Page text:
Lecture | Workshop
Workshop: Words in Action? Exploring Local Perceptions of Persuasion and Propaganda as Verbal Performances in Africa
- 26 October 2018
- Pieter de la Court
2333 AK Leiden
- 1A01 (1st floor)
Lecture by Harri Englund: Free Speech and the Untranslatable: Homophobic Poetry from Malawi
Public debate and contestation bring to the fore not only the question of free speech, but also matters of translation, not least in Africa’s multilingual polities. Translation across languages would seem to serve the freedom of expression, but it may also suggest that barriers to understanding are linguistic rather than political and historical in nature. Untranslatability, particularly its political and moral sources, can disappear from view. Attempts to translate Malawian homophobic poetry from Chichewa to English show how the linguistic is entwined with the political. Despite writing in Chichewa in a country where English is the official language, the poets address Westerners in their scathing attacks on homosexuals. Rather than focusing on alleged Biblical truths, as pastors might do, the poets criticize homosexuality as a neo-colonial ploy to make freedom and democracy mere smokescreens in Westerners’ quest for a continuing rule over Malawi. Despite the address, the poems are hardly meant to be translated. What moral and political controversies, as well as linguistic challenges, does a foreign anthropologist face when he embarks on translating such poetry? What, if any, sense of free speech is advanced by such a project? Taking my cue from Emily Apter’s critique of Comparative Literature’s assumptions of “cultural equivalence and substitutability” in “the tendency to zoom over the speed bumps of untranslatability in the rush to cover ground,” I argue for translation and untranslatability as central issues in the ethnographies of free speech and public debate.
Lecture by Adriaan van Klinken: “Homophobia is un-African and un-Christian”: Emerging Kenyan, Christian and Queer Counter-Narratives and Arts of Resistance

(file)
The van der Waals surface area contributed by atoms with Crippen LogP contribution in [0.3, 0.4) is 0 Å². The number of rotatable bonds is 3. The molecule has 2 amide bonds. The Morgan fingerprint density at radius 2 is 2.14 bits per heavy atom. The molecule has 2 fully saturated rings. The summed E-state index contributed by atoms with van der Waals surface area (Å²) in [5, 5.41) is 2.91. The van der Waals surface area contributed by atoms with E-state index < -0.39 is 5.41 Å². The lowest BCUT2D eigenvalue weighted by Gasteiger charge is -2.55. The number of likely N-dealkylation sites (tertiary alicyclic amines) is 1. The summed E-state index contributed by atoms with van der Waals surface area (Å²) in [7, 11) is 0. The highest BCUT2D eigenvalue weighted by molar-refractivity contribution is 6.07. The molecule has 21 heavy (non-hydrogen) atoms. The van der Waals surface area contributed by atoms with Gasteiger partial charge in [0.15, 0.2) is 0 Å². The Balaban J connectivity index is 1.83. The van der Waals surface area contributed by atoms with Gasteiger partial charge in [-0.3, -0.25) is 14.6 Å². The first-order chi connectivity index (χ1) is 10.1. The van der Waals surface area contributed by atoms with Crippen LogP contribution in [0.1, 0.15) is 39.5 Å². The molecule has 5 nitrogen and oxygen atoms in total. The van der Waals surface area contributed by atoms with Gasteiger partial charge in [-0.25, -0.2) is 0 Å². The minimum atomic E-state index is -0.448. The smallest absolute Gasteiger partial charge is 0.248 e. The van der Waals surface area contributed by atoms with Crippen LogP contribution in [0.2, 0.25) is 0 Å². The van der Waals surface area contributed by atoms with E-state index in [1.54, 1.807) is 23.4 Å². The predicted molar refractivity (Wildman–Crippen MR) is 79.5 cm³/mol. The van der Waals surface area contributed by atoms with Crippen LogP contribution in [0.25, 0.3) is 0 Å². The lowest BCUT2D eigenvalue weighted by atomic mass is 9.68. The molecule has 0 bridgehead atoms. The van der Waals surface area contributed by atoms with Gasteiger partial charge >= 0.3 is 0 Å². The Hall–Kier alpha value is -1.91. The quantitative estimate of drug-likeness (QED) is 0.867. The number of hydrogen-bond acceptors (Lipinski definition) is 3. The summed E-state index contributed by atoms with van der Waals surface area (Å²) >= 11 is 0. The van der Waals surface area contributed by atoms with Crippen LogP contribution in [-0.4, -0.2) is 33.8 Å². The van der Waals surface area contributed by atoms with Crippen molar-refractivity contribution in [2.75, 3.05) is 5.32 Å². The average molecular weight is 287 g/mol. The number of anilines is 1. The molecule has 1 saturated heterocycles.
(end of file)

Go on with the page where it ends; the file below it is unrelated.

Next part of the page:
Popular rhetoric of politicians, religious leaders and other opinion leaders in many African countries has it that homosexuality is “un-African” and “un-Christian”. In the same countries, however, emerging lesbian, gay and bisexual (LGB) communities, movements and activists are becoming more and more visible, claiming public space, and contesting this popular rhetoric by developing counter-narratives. In this lecture, I explore this dynamic with reference to Kenya, specifically examining a number of creative expressions through which Kenyan LGB actors have recently performed “queer arts of resistance”. In conversation with James Scott’s classic study Domination and the Arts of Resistance (1990), I foreground the public transcripts of contemporary Kenyan queer visibility and I distinguish three different modes of resistance – critique, appropriation, and transformation – through which Kenyan LGB actors engage the claims that queer sexuality would be “un-Kenyan”/”un-African” and “un-Christian”. Drawing on my case studies, I argue that the various forms of Kenyan queer arts of resistance represent the possibility of a black pan-African Christian form of queer imagination and politics, as an alternative to popular homophobic forms of Christianity as well as to mainstream secular forms of LGB activism in Kenya and wider in Africa.
Prof. Harri Englund has a broad research interest in topics such as liberalism, democracy, human rights, moral obligation, freedom and equality. Studying these topics in their vernacular forms has involved long-term ethnographic fieldwork in South-Central Africa (Malawi, Mozambique and Zambia) as well as more recently in Finland. From 2017 until 2020, a Leverhulme Major Research Fellowship enables him to pursue a project on linguistic translation as a perspective into questions of inequality and shared humanity in encounters across stark differences. His earlier projects have included work with human rights activists, refugees and Pentecostal Christians, among others.
Dr Adriaan van Klinken's teaching and research focuses on religion in contemporary Africa, specifically in relation to issues of gender and sexuality, but also in relation to politics and public life more generally. He seeks to unravel and understand (sometimes rather unintelligible) religious discourses and expressions and their socio-cultural and political manifestation and significance. In recent years, his work has come to focus on issues of religion and homosexuality, with research conducted in Zambia and Kenya. He is currently finishing his second monograph, entitled Kenyan, Christian, Queer: Religion, LGBT Activism, and Arts of Resistance in Africa.